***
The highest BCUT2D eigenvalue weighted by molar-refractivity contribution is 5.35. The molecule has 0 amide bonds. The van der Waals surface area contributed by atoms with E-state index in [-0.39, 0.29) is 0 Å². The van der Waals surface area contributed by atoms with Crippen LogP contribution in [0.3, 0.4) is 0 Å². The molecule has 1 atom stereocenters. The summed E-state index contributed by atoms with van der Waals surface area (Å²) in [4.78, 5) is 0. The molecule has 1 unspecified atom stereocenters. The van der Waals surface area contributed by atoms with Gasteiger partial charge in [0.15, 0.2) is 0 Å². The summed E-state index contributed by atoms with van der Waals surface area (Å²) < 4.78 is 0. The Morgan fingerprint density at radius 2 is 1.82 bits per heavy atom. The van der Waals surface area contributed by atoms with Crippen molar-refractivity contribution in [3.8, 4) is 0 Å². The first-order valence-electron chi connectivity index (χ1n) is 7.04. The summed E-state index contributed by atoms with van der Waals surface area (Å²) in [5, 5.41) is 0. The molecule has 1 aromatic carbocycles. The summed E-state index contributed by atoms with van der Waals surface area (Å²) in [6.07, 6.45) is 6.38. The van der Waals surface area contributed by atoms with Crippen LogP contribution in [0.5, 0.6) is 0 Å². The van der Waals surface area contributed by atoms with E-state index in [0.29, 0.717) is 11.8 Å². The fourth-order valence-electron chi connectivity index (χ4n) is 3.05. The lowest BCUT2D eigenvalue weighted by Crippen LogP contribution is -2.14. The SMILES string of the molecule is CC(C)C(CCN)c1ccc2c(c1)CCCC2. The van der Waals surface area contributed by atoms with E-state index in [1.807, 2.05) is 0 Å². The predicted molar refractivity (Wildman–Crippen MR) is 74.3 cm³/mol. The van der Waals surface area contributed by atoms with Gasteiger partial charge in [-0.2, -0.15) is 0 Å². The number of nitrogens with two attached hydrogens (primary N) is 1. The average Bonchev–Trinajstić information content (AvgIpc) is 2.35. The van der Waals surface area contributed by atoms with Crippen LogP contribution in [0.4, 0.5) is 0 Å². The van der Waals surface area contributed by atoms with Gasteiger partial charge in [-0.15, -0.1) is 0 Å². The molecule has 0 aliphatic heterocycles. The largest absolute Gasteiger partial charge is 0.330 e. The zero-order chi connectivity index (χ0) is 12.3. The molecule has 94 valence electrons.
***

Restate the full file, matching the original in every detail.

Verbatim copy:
The highest BCUT2D eigenvalue weighted by molar-refractivity contribution is 5.35. The molecule has 0 amide bonds. The van der Waals surface area contributed by atoms with E-state index in [-0.39, 0.29) is 0 Å². The van der Waals surface area contributed by atoms with Crippen LogP contribution in [0.3, 0.4) is 0 Å². The molecule has 1 atom stereocenters. The summed E-state index contributed by atoms with van der Waals surface area (Å²) in [4.78, 5) is 0. The molecule has 1 unspecified atom stereocenters. The van der Waals surface area contributed by atoms with Gasteiger partial charge in [0.15, 0.2) is 0 Å². The summed E-state index contributed by atoms with van der Waals surface area (Å²) < 4.78 is 0. The Morgan fingerprint density at radius 2 is 1.82 bits per heavy atom. The van der Waals surface area contributed by atoms with Crippen molar-refractivity contribution in [3.8, 4) is 0 Å². The first-order valence-electron chi connectivity index (χ1n) is 7.04. The summed E-state index contributed by atoms with van der Waals surface area (Å²) in [5, 5.41) is 0. The molecule has 1 aromatic carbocycles. The summed E-state index contributed by atoms with van der Waals surface area (Å²) in [6.07, 6.45) is 6.38. The van der Waals surface area contributed by atoms with Crippen LogP contribution in [0.5, 0.6) is 0 Å². The van der Waals surface area contributed by atoms with E-state index in [0.29, 0.717) is 11.8 Å². The fourth-order valence-electron chi connectivity index (χ4n) is 3.05. The lowest BCUT2D eigenvalue weighted by Crippen LogP contribution is -2.14. The SMILES string of the molecule is CC(C)C(CCN)c1ccc2c(c1)CCCC2. The van der Waals surface area contributed by atoms with E-state index in [1.807, 2.05) is 0 Å². The predicted molar refractivity (Wildman–Crippen MR) is 74.3 cm³/mol. The van der Waals surface area contributed by atoms with Gasteiger partial charge in [-0.2, -0.15) is 0 Å². The number of nitrogens with two attached hydrogens (primary N) is 1. The average Bonchev–Trinajstić information content (AvgIpc) is 2.35. The van der Waals surface area contributed by atoms with Crippen LogP contribution in [0.4, 0.5) is 0 Å². The van der Waals surface area contributed by atoms with Gasteiger partial charge in [-0.15, -0.1) is 0 Å². The molecule has 0 aliphatic heterocycles. The largest absolute Gasteiger partial charge is 0.330 e. The zero-order chi connectivity index (χ0) is 12.3. The molecule has 94 valence electrons.